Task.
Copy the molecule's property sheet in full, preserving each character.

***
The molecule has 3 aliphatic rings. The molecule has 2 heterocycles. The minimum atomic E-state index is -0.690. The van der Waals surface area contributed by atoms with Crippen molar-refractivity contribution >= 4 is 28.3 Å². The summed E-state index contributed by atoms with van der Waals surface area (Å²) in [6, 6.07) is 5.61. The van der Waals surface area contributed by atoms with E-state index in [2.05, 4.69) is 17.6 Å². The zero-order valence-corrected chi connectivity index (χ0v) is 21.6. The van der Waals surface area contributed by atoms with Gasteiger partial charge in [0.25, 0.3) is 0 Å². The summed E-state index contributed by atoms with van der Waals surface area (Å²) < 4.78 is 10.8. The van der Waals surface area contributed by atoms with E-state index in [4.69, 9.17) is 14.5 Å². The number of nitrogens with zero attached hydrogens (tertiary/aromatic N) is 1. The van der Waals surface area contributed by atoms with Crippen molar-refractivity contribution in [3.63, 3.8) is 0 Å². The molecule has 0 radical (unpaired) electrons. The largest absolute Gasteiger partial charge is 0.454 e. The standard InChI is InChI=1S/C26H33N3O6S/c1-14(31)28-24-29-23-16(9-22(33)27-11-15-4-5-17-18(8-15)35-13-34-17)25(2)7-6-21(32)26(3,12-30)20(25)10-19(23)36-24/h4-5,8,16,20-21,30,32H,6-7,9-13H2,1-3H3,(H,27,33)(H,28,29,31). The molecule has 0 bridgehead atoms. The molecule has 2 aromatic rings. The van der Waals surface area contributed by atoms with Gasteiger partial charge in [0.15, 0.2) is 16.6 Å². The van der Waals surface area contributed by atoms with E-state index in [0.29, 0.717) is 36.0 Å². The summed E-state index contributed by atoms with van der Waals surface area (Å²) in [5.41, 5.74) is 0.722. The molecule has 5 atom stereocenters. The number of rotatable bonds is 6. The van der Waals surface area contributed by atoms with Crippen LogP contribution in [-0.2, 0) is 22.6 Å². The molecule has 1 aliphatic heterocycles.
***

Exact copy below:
The molecule has 3 aliphatic rings. The molecule has 2 heterocycles. The minimum atomic E-state index is -0.690. The van der Waals surface area contributed by atoms with Crippen molar-refractivity contribution >= 4 is 28.3 Å². The summed E-state index contributed by atoms with van der Waals surface area (Å²) in [6, 6.07) is 5.61. The van der Waals surface area contributed by atoms with E-state index in [2.05, 4.69) is 17.6 Å². The zero-order valence-corrected chi connectivity index (χ0v) is 21.6. The van der Waals surface area contributed by atoms with Gasteiger partial charge in [0.25, 0.3) is 0 Å². The summed E-state index contributed by atoms with van der Waals surface area (Å²) < 4.78 is 10.8. The van der Waals surface area contributed by atoms with E-state index in [4.69, 9.17) is 14.5 Å². The number of nitrogens with zero attached hydrogens (tertiary/aromatic N) is 1. The van der Waals surface area contributed by atoms with Crippen molar-refractivity contribution in [3.63, 3.8) is 0 Å². The molecule has 0 radical (unpaired) electrons. The largest absolute Gasteiger partial charge is 0.454 e. The standard InChI is InChI=1S/C26H33N3O6S/c1-14(31)28-24-29-23-16(9-22(33)27-11-15-4-5-17-18(8-15)35-13-34-17)25(2)7-6-21(32)26(3,12-30)20(25)10-19(23)36-24/h4-5,8,16,20-21,30,32H,6-7,9-13H2,1-3H3,(H,27,33)(H,28,29,31). The molecule has 0 bridgehead atoms. The molecule has 2 aromatic rings. The van der Waals surface area contributed by atoms with Gasteiger partial charge in [0.15, 0.2) is 16.6 Å². The van der Waals surface area contributed by atoms with E-state index in [0.29, 0.717) is 36.0 Å². The summed E-state index contributed by atoms with van der Waals surface area (Å²) in [5.41, 5.74) is 0.722. The molecule has 5 atom stereocenters. The number of rotatable bonds is 6. The van der Waals surface area contributed by atoms with Crippen LogP contribution in [-0.2, 0) is 22.6 Å². The molecule has 1 aliphatic heterocycles.